In selected embodiments, a node 18 may include a data rate adjustment module 80. The data rate adjustment module 80 may monitor network traffic traveling in both uphole and downhole directions. The data rate adjustment module 80 may optimize the network's settings and efficiency by adjusting the allocation of bandwidth for data traveling uphole and downhole. As is typical in most communication systems, data rates may be limited by the available bandwidth of a particular system. For example, in downhole drilling systems, available bandwidth may be limited by the transmission cable, hardware used to communicate across tool joints, electronic hardware in the nodes 18, the downhole environment, or the like. Thus, the data rate adjustment module 80 may efficiently allocate the limited available bandwidth where it is most needed.

For example, in selected embodiments, most of the network traffic may flow from downhole tools 46 and sensors 44 to the surface for analysis. Thus, ordinarily, most of the network bandwidth may be allocated to traffic traveling uphole. Nevertheless, in some circumstances, more bandwidth may be needed for traffic traveling downhole. For example, in some cases, significant downhole bandwidth may be needed when reprogramming downhole tools 46 and sensors 44, or when sending large amounts of control data downhole. In these instances, the data rate adjustment module 80 may adjust the bandwidth to provide additional bandwidth to downhole traffic. In some instances, this may include reducing the allocated bandwidth for uphole traffic. Likewise, when the need for additional downhole bandwidth has abated, the data rate adjustment module 80 may readjust the available bandwidth by re-allocating bandwidth to uphole traffic.

Referring to FIG. 5, in one embodiment, a downhole network 17 in accordance with the invention may include a top-hole node 18 a and a bottom-hole node 18 e. A bottom-hole node 18 e may interface to various components located in or proximate a bottom-hole assembly 21. For example, a bottom-hole node 18 e may interface to a temperature sensor 83, an accelerometer 84, a DWD (diagnostic-while-drilling) tool 86, or other tools 46 c or sensors 44 c such as those listed in the description of FIG. 4.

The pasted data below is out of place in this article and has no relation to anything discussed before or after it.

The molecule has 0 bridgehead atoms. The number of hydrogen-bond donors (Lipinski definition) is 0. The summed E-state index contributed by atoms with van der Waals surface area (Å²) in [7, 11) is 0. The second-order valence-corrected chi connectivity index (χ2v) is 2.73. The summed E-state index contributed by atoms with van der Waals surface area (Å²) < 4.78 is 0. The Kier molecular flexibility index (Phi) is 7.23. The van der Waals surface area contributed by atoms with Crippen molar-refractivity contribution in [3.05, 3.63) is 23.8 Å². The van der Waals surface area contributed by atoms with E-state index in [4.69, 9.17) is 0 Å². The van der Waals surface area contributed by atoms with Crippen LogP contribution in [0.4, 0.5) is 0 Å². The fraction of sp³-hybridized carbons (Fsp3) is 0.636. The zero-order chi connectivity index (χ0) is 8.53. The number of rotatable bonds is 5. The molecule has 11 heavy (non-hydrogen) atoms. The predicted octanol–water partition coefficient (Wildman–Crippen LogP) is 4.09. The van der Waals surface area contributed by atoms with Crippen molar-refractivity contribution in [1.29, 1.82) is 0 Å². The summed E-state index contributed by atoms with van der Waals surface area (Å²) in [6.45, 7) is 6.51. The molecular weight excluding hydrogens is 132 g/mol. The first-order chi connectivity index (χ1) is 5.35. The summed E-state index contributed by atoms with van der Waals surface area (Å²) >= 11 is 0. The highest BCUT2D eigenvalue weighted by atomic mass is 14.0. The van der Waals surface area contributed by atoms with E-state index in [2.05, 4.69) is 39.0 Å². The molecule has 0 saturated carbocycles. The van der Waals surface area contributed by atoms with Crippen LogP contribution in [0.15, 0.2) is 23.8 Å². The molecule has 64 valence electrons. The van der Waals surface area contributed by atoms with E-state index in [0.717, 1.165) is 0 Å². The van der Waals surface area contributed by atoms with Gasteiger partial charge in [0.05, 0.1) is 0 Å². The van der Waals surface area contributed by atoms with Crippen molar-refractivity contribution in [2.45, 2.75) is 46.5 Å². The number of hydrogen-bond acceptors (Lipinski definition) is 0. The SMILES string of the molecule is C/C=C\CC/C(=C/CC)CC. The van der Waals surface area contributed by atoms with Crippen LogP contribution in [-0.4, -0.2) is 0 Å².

A bottom-hole node 18 e may communicate with an intermediate node 18 c located at an intermediate point along the drill string 14. The intermediate node 18 c may also provide an interface to tools 46 b or sensors 44 b communicating through the network 17. Likewise, other nodes 18, such as a second intermediate node 18 b, may be located along the drill string 14 to communicate with other sensors 44 a or tools 46 a. Any number of intermediate nodes 18 b, 18 c may be used along the network 17 between the top-hole node 18 a and the bottom-hole node 18 e.

In selected embodiments, a physical interface 82 may be provided to connect network components to a drill string 14. For example, since data may be transmitted directly up the drill string on cables or other transmission media integrated directly into drill pipe 16 or other drill string components 16, the physical interface 82 may provide a physical connection to the drill string so data may be routed off of the drill string 14 to network components, such as a top-hole node 18 a, or personal computer 26.

For example, a top-hole node 18 a may be operably connected to the physical interface 82. The top-hole node 18 a may also be connected to an analysis device such as a personal computer 26. The personal computer 26 may be used to analyze or examine data gathered from various downhole tools 46 or sensors 44. Likewise, tool and sensor data 81 a may be saved or output from the analysis device 26. Likewise, in other embodiments, tool and sensor data 81 b may be routed directly off the top-hole node 18 a for analysis.

Referring to FIG. 6, in selected embodiments, a node 18 may include various components to provide desired functionality. For example switches 42, multiplexers 42, or a combination thereof may be used to receive, switch, and multiplex or demultiplex signals, received from other up-hole 96 a and downhole 96 b nodes 18. The switches/multiplexers 42 may direct traffic such as data packets or other signals into and out of the node 18, and may ensure that the packets or signals are transmitted at proper time intervals, frequencies, or combinations thereof.

In certain embodiments, the multiplexer 42 may transmit several signals simultaneously on different carrier frequencies. In other embodiments, the multiplexer 42 may coordinate the time-division multiplexing of several signals. Signals or packets received by the switch/multiplexer 42 may be amplified 48 and filtered 50, such as to remove noise. In certain embodiments received signals may simply be amplified 48. In other embodiments, the signals may be received, data may be demodulated therefrom and stored, and the data may be remodulated and retransmitted on a selected carrier frequency having greater signal strength. A modem 40 may be used to demodulate digital data from signals received from the switch/multiplexer and modulate digital data onto carrier signals for transfer to the switches/multiplexer for transmission uphole or downhole.